The Russia-Ukraine war has generated shortages in global commodities and further dislocations in supply chains. Other producers will have to fill the gap. Investing to address this challenging situation may offer a portfolio hedge.
Overcoming supply shortages
You don’t know what you’ve got till it’s gone. For much of the last decade, the world enjoyed moderate and often falling commodity prices – figure 1. No longer, though. Since early 2020, the IMF’s Index of Primary Commodities – which tracks the prices of a broad range of food, industrial inputs and energy products – has risen by 170%. This has far-reaching implications for consumers, businesses and investors globally.
The new world of shortages
Today’s commodity shortages have their origins in the Covid economic shutdowns. Flush with government stimulus cash and unable to spend it on many services, consumers’ demand for goods ballooned. At the same time, supplies of almost everything suffered owing to lockdown restrictions. While both these distortions have now eased, full normalization is a far way off. Russia’s ongoing invasion of Ukraine has caused a major new disruption.
Both Russia and Ukraine are major commodity suppliers. Together, their agricultural output accounts for around one-tenth of calories traded on world markets. Ukraine currently has millions of tons of unsold grain that the war is preventing it from exporting, while a new harvest is about to begin. The ability of farmers elsewhere to make up the shortfall is under threat from the suspension of fertilizer exports from Russia, the world’s largest fertilizer producer.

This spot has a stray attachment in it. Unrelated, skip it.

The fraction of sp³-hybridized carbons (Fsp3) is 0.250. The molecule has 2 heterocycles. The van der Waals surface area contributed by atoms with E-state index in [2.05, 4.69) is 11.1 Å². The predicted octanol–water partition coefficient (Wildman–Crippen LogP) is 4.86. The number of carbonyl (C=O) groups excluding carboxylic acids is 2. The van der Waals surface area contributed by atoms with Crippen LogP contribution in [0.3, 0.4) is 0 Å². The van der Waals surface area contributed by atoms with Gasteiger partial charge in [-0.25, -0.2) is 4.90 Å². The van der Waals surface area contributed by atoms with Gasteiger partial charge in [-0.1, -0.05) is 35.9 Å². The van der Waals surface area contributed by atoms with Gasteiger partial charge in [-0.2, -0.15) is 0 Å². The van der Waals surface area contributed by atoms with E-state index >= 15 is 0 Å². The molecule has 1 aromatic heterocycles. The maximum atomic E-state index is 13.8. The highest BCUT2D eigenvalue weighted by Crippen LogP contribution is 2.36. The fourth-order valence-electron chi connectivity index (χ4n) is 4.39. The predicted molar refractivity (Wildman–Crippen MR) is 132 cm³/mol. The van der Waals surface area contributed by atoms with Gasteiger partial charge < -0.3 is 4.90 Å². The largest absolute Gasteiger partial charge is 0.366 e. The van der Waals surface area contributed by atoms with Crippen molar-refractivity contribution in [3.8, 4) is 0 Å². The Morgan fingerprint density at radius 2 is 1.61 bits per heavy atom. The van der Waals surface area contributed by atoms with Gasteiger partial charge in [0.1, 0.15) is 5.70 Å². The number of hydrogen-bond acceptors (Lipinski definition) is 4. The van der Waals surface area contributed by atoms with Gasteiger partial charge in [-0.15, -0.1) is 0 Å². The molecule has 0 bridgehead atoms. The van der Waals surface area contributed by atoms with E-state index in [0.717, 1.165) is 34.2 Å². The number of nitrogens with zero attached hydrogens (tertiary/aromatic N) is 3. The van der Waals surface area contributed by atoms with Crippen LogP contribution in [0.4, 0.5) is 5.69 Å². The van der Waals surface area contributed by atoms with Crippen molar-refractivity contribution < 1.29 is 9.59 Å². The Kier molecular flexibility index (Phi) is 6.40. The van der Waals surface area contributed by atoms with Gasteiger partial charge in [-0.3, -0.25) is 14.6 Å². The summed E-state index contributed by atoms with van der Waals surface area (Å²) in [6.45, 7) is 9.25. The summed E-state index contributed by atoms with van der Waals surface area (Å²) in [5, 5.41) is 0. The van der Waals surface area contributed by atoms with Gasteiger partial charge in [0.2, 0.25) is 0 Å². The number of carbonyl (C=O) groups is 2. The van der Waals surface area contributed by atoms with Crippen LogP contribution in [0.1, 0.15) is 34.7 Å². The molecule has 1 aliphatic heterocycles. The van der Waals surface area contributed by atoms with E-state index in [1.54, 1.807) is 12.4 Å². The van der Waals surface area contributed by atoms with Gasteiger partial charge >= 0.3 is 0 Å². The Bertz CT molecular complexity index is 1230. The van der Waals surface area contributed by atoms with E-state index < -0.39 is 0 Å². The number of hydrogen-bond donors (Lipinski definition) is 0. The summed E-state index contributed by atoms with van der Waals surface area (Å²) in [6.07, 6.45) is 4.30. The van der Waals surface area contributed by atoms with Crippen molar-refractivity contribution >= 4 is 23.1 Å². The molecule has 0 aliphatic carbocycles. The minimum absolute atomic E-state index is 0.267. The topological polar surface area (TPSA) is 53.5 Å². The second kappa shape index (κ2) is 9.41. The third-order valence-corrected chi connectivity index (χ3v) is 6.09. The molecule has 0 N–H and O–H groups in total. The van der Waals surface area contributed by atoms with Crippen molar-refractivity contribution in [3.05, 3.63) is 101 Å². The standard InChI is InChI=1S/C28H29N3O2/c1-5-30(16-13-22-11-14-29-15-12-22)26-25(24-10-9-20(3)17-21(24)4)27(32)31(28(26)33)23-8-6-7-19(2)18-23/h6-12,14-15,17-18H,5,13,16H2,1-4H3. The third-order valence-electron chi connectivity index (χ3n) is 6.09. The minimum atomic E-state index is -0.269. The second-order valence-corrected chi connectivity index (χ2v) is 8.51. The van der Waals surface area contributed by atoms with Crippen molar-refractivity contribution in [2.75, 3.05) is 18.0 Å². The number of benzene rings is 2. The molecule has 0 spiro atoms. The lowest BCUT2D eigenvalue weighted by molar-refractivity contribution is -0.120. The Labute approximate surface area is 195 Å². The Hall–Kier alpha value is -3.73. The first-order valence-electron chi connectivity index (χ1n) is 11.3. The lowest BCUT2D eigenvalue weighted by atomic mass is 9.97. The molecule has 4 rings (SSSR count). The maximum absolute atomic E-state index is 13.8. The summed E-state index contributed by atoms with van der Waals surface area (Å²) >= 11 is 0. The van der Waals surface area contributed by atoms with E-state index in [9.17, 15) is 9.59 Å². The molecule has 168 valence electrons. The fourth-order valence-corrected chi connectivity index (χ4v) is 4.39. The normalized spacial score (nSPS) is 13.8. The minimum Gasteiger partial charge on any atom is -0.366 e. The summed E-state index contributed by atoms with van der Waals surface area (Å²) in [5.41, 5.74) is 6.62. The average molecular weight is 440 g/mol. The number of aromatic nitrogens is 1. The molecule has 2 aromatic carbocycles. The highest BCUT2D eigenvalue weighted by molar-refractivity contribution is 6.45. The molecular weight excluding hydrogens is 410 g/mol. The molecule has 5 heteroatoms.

The war and the resulting sanctions’ disruption to energy supplies is also causing intense pain. The European Union has committed to cease taking Russian oil exports by the end of this year. It is also aiming to cut natural gas imports by two-thirds within a similar timeframe. Amid soaring energy prices, many governments are having to intervene to help struggling households by way of subsidies.
The economic impact is mounting. Already, commodity shortages have dampened growth and raised input costs. More spending power is going toward putting food on the table, heating and cooling homes and fueling cars. Naturally, this means less to spare for discretionary items from meals out to gadgets to overseas trips. Most apparent day-to-day are the inflationary effects, with rates of consumer price inflation in many advanced economies not seen for a generation or more. If the US Federal Reserve and other central banks raise interest rates excessively in response, recession becomes a real danger.
Commodity disruption may persist
Neither accelerating inflation nor recession are our base-case scenario. And we see some stabilization in supply and demand in the world’s largest economy – figure 2. Globally, supply chain disruption appears to be easing – figure 3. We believe that the economic expansion can be sustained, with US inflation falling toward 3.5% in 2023 – see Investing in the afterglow of a boom. However, none of this is say that we necessarily expect an end to commodity disruption either in 2022 or 2023.